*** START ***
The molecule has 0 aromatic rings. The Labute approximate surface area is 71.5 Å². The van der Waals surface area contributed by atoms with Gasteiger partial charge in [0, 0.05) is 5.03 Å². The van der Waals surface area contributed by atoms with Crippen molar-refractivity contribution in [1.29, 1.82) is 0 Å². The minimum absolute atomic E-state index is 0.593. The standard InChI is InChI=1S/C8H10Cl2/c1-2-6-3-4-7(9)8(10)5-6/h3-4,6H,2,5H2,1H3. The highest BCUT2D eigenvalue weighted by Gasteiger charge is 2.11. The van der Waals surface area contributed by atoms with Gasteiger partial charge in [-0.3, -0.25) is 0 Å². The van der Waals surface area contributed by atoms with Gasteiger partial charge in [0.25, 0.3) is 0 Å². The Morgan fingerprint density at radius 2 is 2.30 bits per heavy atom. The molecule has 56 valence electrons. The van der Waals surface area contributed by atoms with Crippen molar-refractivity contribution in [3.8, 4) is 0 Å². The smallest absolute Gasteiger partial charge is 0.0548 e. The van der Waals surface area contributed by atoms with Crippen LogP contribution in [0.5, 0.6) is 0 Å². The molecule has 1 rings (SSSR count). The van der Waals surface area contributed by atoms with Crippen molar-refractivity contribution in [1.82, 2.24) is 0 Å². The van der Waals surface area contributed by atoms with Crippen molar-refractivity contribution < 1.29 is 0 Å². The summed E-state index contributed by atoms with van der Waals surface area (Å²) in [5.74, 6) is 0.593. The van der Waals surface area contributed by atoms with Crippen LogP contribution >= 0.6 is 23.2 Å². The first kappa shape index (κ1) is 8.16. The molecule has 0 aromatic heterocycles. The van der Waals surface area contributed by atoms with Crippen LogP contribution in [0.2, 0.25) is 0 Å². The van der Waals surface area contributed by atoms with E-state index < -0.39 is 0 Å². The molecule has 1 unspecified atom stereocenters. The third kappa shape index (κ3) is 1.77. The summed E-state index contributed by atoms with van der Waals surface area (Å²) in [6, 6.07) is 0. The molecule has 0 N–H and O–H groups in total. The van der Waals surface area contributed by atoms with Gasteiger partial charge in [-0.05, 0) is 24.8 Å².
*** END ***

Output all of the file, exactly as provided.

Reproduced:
The molecule has 0 aromatic rings. The Labute approximate surface area is 71.5 Å². The van der Waals surface area contributed by atoms with Gasteiger partial charge in [0, 0.05) is 5.03 Å². The van der Waals surface area contributed by atoms with Crippen molar-refractivity contribution in [1.29, 1.82) is 0 Å². The minimum absolute atomic E-state index is 0.593. The standard InChI is InChI=1S/C8H10Cl2/c1-2-6-3-4-7(9)8(10)5-6/h3-4,6H,2,5H2,1H3. The highest BCUT2D eigenvalue weighted by Gasteiger charge is 2.11. The van der Waals surface area contributed by atoms with Gasteiger partial charge in [-0.3, -0.25) is 0 Å². The van der Waals surface area contributed by atoms with Gasteiger partial charge in [0.25, 0.3) is 0 Å². The Morgan fingerprint density at radius 2 is 2.30 bits per heavy atom. The molecule has 56 valence electrons. The van der Waals surface area contributed by atoms with Crippen molar-refractivity contribution in [3.8, 4) is 0 Å². The smallest absolute Gasteiger partial charge is 0.0548 e. The van der Waals surface area contributed by atoms with Crippen LogP contribution in [0.5, 0.6) is 0 Å². The molecule has 1 rings (SSSR count). The van der Waals surface area contributed by atoms with Crippen molar-refractivity contribution in [1.82, 2.24) is 0 Å². The van der Waals surface area contributed by atoms with Crippen molar-refractivity contribution < 1.29 is 0 Å². The summed E-state index contributed by atoms with van der Waals surface area (Å²) in [5.74, 6) is 0.593. The van der Waals surface area contributed by atoms with Crippen LogP contribution >= 0.6 is 23.2 Å². The first kappa shape index (κ1) is 8.16. The molecule has 0 aromatic heterocycles. The van der Waals surface area contributed by atoms with Crippen LogP contribution in [0.2, 0.25) is 0 Å². The van der Waals surface area contributed by atoms with E-state index < -0.39 is 0 Å². The molecule has 1 unspecified atom stereocenters. The third kappa shape index (κ3) is 1.77. The summed E-state index contributed by atoms with van der Waals surface area (Å²) in [6, 6.07) is 0. The molecule has 0 N–H and O–H groups in total. The van der Waals surface area contributed by atoms with Gasteiger partial charge in [-0.05, 0) is 24.8 Å².